Back where she belongs: Hello Dolly, at the Devonshire Park Theatre this week, is not simply revived by EODS but restored to sparkling life.
The original show, written back in the mid-60s and based on a Thornton Wilder farce, is not flawless. The plot creaks and lurches at times, but heck, this is musical theatre. And it is a rather slow burner in Act One – but well worth the wait.
In the title role, Claire Robinson is lovable, engaging and very human as the redoubtable matchmaker who finds her own match. The role was written for Ethel Merman and also played by Midler and Streisand – no pressure then, Claire! - her musical numbers are pitched very low, and do not quite give rein to Claire’s superb soprano voice. But it’s still a stunning performance.
Direction is a family affair, with Keith and Teresa Smith respectively assured director and inventive choreographer, while Keith also steps in at short notice as an amusing Cornelius Hackl.
Never in his parents’ shadow, youngster Chris Smith takes a brilliant turn as a smart and likeable Barnaby.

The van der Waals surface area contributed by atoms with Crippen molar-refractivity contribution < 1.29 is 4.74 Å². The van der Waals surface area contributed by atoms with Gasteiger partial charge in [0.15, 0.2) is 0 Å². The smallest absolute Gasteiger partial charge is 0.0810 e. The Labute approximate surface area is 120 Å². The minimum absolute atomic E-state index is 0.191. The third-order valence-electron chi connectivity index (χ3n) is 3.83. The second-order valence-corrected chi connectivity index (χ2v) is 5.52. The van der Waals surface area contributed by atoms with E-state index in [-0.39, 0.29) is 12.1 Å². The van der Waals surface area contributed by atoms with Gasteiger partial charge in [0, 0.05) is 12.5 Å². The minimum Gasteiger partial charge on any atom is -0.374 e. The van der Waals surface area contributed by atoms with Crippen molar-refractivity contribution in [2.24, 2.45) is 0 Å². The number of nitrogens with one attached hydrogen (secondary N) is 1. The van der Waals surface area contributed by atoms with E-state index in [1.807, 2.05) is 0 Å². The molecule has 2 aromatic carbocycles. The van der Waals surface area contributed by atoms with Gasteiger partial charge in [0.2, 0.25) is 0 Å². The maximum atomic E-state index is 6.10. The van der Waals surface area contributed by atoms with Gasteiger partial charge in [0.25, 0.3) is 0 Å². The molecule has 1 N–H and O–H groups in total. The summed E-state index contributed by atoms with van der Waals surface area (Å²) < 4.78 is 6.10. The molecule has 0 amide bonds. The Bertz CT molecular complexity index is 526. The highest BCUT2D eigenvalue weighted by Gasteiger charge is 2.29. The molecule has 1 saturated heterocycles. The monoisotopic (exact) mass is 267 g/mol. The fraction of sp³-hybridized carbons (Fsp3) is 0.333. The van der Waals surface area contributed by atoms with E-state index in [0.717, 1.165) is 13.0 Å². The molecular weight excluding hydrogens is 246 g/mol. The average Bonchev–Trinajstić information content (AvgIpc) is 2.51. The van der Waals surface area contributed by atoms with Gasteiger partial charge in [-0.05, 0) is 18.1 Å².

Bright sets, costumes and lighting give a happy primary-colours feel, and all the technicals work like a dream.
Dolly’s mission is to seal as many matches as she can, whether or not they fit. After a string of minor disasters and farcical mix-ups, Cornelius lands Casey Dearing’s merry widow Mrs Molloy, and younger suitor Barnaby hooks his Minnie – a delightful Josie Mead. Dolly herself is just destined for Clem Jackson’s hapless half-a-millionaire Vandergelder: “It’s no use arguing. I’ve made up your mind!”
Great support, too, from Emily Wright as deliciously dotty Ermingarde and her suitor Sebastien Sinclair-Ziafard as bohemian Ambrose. The choreography is far, far above expectations for an amateur production: ambitiously conceived by Teresa Smith and breathtakingly executed by an ensemble that crosses the generations. Sisters Carys and Sian Clarke (with mum Nikky also in the chorus) team up with elastic lads Toby Lord and Arlie Gurney in routines resembling Olympic gymnastics. And the Act Two sequence with spinning, levitating waiters is like a Jack Vettriano painting come to life. See it, and gasp.
By Kevin Anderson
Eastbourne Operatic and Dramatic Society
Devonshire Park Theatre - Until June 16